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Observational Study
. 2013 Dec;57(12):6165-70.
doi: 10.1128/AAC.00951-13. Epub 2013 Sep 30.

Protein Binding of β-Lactam Antibiotics in Critically Ill Patients: Can We Successfully Predict Unbound Concentrations?

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Free PMC article
Observational Study

Protein Binding of β-Lactam Antibiotics in Critically Ill Patients: Can We Successfully Predict Unbound Concentrations?

Gloria Wong et al. Antimicrob Agents Chemother. .
Free PMC article

Abstract

The use of therapeutic drug monitoring (TDM) to optimize beta-lactam dosing in critically ill patients is growing in popularity, although there are limited data describing the potential impact of altered protein binding on achievement of target concentrations. The aim of this study was to compare the measured unbound concentration to the unbound concentration predicted from published protein binding values for seven beta-lactams using data from blood samples obtained from critically ill patients. From 161 eligible patients, we obtained 228 and 220 plasma samples at the midpoint of the dosing interval and trough, respectively, for ceftriaxone, cefazolin, meropenem, piperacillin, ampicillin, benzylpenicillin, and flucloxacillin. The total and unbound beta-lactam concentrations were measured using validated methods. Variabilities in both unbound and total concentrations were marked for all antibiotics, with significant differences being present between measured and predicted unbound concentrations for ceftriaxone and for flucloxacillin at the mid-dosing interval (P < 0.05). The predictive performance for calculating unbound concentrations using published protein binding values was poor, with bias for overprediction of unbound concentrations for ceftriaxone (83.3%), flucloxacillin (56.8%), and benzylpenicillin (25%) and underprediction for meropenem (12.1%). Linear correlations between the measured total and unbound concentrations were observed for all beta-lactams (R(2) = 0.81 to 1.00; P < 0.05) except ceftriaxone and flucloxacillin. The percent protein binding of flucloxacillin and the plasma albumin concentration were also found to be linearly correlated (R(2) = 0.776; P < 0.01). In conclusion, significant differences between measured and predicted unbound drug concentrations were found only for the highly protein-bound beta-lactams ceftriaxone and flucloxacillin. However, direct measurement of unbound drug in research and clinical practice is suggested for selected beta-lactams.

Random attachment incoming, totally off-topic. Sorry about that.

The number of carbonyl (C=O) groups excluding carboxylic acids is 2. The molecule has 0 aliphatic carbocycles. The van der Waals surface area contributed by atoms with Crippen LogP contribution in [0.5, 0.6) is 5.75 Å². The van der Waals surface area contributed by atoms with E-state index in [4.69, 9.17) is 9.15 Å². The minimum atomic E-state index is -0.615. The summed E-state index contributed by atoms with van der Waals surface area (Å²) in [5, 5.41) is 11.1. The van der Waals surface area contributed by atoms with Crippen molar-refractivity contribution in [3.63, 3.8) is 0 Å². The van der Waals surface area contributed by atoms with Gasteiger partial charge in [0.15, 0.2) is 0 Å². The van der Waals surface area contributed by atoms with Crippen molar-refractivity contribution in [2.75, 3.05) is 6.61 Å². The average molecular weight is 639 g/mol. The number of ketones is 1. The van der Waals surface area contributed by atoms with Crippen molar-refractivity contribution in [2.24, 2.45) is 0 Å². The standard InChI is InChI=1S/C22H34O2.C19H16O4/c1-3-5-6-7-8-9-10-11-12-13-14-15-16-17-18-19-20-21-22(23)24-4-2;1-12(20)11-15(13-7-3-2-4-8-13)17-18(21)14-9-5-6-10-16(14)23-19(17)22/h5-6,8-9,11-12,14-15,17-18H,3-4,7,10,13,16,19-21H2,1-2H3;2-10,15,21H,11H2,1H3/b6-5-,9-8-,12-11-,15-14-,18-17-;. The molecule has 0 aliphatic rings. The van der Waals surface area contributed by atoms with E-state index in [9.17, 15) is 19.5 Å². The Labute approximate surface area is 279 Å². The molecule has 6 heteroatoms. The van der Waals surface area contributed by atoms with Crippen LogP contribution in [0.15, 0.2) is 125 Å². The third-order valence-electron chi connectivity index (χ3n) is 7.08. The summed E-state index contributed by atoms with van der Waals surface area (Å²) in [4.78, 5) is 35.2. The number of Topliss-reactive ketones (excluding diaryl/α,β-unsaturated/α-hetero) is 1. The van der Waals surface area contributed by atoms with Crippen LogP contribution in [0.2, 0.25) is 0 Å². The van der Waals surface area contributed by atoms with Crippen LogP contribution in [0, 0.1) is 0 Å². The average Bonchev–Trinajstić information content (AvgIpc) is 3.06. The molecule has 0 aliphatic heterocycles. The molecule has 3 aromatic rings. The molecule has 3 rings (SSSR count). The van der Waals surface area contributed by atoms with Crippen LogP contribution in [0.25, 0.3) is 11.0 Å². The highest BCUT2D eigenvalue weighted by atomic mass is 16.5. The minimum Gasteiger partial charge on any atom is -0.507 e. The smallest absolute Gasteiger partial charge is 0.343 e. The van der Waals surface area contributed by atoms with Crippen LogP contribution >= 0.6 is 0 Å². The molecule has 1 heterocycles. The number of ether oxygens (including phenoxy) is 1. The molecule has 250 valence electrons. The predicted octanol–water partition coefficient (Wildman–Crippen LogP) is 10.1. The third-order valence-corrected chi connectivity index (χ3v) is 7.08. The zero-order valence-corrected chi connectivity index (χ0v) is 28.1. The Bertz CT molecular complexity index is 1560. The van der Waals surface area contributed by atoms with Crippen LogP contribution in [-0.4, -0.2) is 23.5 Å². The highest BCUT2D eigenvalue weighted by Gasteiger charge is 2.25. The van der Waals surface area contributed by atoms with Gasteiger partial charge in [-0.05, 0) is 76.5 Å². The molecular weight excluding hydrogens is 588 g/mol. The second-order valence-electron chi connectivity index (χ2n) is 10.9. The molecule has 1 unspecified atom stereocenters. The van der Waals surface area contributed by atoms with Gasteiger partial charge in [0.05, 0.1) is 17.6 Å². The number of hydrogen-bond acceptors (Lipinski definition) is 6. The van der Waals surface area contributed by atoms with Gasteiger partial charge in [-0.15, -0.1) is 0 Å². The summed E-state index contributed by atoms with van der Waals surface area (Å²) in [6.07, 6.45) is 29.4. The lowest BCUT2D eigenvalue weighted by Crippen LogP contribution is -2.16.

Figures

Fig 1
Fig 1
Linear correlation between measured and predicted unbound trough concentrations of ceftriaxone (a) and cefazolin (b) (R2 = 0.96; P = 0.003). The x = y plots are shown as gray dashed lines.
Fig 2
Fig 2
Bland-Altman plots of relative difference (percentage of measured unbound concentrations) against the mean of predicted and measured unbound concentrations for piperacillin (n = 94; ρ = −0.51; P < 0.01) (a), ampicillin (n = 8; ρ = 0.42; P = 0.30) (b), benzylpenicillin (n = 11; ρ = −0.92; P < 0.01) (c), meropenem (n = 49; ρ = 0.02; P = 0.91) (d), ceftriaxone (n = 19; ρ = −0.43; P = 0.07) (e), cefazolin (n = 5; ρ = −0.80; P < 0.01) (f), and flucloxacillin (n = 11; ρ = −0.81; P < 0.01) (g). The biases and 95% limits of agreement are shown as solid and broken horizontal lines, respectively.

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